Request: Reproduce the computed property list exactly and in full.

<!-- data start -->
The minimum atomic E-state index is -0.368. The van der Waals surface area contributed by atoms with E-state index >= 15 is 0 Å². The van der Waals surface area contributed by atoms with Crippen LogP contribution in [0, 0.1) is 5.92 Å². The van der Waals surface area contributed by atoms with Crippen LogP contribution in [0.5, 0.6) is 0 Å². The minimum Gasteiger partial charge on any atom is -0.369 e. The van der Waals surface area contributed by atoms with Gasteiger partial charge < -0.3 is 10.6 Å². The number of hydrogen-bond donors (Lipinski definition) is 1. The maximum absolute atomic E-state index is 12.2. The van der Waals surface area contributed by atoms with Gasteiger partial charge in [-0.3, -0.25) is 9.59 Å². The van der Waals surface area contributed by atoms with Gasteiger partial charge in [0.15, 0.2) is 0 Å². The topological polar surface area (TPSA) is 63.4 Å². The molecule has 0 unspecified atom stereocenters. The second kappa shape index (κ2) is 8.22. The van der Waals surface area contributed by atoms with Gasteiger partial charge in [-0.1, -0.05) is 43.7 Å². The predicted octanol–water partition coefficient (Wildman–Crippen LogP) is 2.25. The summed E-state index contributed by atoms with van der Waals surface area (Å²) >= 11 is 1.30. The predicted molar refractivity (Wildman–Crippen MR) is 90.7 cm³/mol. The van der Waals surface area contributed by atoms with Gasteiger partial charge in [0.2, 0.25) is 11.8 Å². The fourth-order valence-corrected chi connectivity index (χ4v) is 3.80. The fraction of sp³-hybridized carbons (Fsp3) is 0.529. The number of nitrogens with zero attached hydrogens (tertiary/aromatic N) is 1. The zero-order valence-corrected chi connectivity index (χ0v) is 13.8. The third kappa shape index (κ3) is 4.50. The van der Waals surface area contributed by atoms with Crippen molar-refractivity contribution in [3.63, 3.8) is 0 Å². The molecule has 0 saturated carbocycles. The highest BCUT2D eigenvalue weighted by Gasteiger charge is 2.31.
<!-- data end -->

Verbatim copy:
The minimum atomic E-state index is -0.368. The van der Waals surface area contributed by atoms with E-state index >= 15 is 0 Å². The van der Waals surface area contributed by atoms with Crippen LogP contribution in [0, 0.1) is 5.92 Å². The van der Waals surface area contributed by atoms with Crippen LogP contribution in [0.5, 0.6) is 0 Å². The minimum Gasteiger partial charge on any atom is -0.369 e. The van der Waals surface area contributed by atoms with Gasteiger partial charge < -0.3 is 10.6 Å². The number of hydrogen-bond donors (Lipinski definition) is 1. The maximum absolute atomic E-state index is 12.2. The van der Waals surface area contributed by atoms with Gasteiger partial charge in [-0.3, -0.25) is 9.59 Å². The van der Waals surface area contributed by atoms with Gasteiger partial charge in [0.15, 0.2) is 0 Å². The topological polar surface area (TPSA) is 63.4 Å². The molecule has 0 unspecified atom stereocenters. The second kappa shape index (κ2) is 8.22. The van der Waals surface area contributed by atoms with Gasteiger partial charge in [-0.1, -0.05) is 43.7 Å². The predicted octanol–water partition coefficient (Wildman–Crippen LogP) is 2.25. The summed E-state index contributed by atoms with van der Waals surface area (Å²) >= 11 is 1.30. The predicted molar refractivity (Wildman–Crippen MR) is 90.7 cm³/mol. The van der Waals surface area contributed by atoms with Gasteiger partial charge in [0.2, 0.25) is 11.8 Å². The fourth-order valence-corrected chi connectivity index (χ4v) is 3.80. The fraction of sp³-hybridized carbons (Fsp3) is 0.529. The number of nitrogens with zero attached hydrogens (tertiary/aromatic N) is 1. The zero-order valence-corrected chi connectivity index (χ0v) is 13.8. The third kappa shape index (κ3) is 4.50. The van der Waals surface area contributed by atoms with Crippen molar-refractivity contribution in [3.63, 3.8) is 0 Å². The molecule has 0 saturated carbocycles. The highest BCUT2D eigenvalue weighted by Gasteiger charge is 2.31.